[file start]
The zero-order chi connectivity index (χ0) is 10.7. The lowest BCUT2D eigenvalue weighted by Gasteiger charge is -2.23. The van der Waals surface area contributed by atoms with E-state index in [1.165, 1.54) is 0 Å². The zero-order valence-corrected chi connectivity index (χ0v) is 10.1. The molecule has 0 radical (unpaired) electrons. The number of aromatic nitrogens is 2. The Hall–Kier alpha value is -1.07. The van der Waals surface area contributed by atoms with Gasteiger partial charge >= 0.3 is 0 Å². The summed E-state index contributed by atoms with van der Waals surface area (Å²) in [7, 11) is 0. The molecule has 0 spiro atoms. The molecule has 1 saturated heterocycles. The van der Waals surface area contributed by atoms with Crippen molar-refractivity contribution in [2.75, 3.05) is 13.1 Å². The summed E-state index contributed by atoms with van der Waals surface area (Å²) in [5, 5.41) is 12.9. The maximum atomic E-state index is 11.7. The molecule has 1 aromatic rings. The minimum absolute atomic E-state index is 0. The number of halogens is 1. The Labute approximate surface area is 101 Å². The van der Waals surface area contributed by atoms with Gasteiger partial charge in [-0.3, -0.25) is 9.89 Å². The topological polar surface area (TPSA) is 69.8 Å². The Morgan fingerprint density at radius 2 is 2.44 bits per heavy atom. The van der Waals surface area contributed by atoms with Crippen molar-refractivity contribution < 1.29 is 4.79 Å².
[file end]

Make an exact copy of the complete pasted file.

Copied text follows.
The zero-order chi connectivity index (χ0) is 10.7. The lowest BCUT2D eigenvalue weighted by Gasteiger charge is -2.23. The van der Waals surface area contributed by atoms with E-state index in [1.165, 1.54) is 0 Å². The zero-order valence-corrected chi connectivity index (χ0v) is 10.1. The molecule has 0 radical (unpaired) electrons. The number of aromatic nitrogens is 2. The Hall–Kier alpha value is -1.07. The van der Waals surface area contributed by atoms with Gasteiger partial charge >= 0.3 is 0 Å². The summed E-state index contributed by atoms with van der Waals surface area (Å²) in [7, 11) is 0. The molecule has 0 spiro atoms. The molecule has 1 saturated heterocycles. The van der Waals surface area contributed by atoms with Crippen molar-refractivity contribution in [2.75, 3.05) is 13.1 Å². The summed E-state index contributed by atoms with van der Waals surface area (Å²) in [5, 5.41) is 12.9. The maximum atomic E-state index is 11.7. The molecule has 1 aromatic rings. The minimum absolute atomic E-state index is 0. The number of halogens is 1. The Labute approximate surface area is 101 Å². The van der Waals surface area contributed by atoms with Gasteiger partial charge in [-0.3, -0.25) is 9.89 Å². The topological polar surface area (TPSA) is 69.8 Å². The Morgan fingerprint density at radius 2 is 2.44 bits per heavy atom. The van der Waals surface area contributed by atoms with Crippen molar-refractivity contribution < 1.29 is 4.79 Å².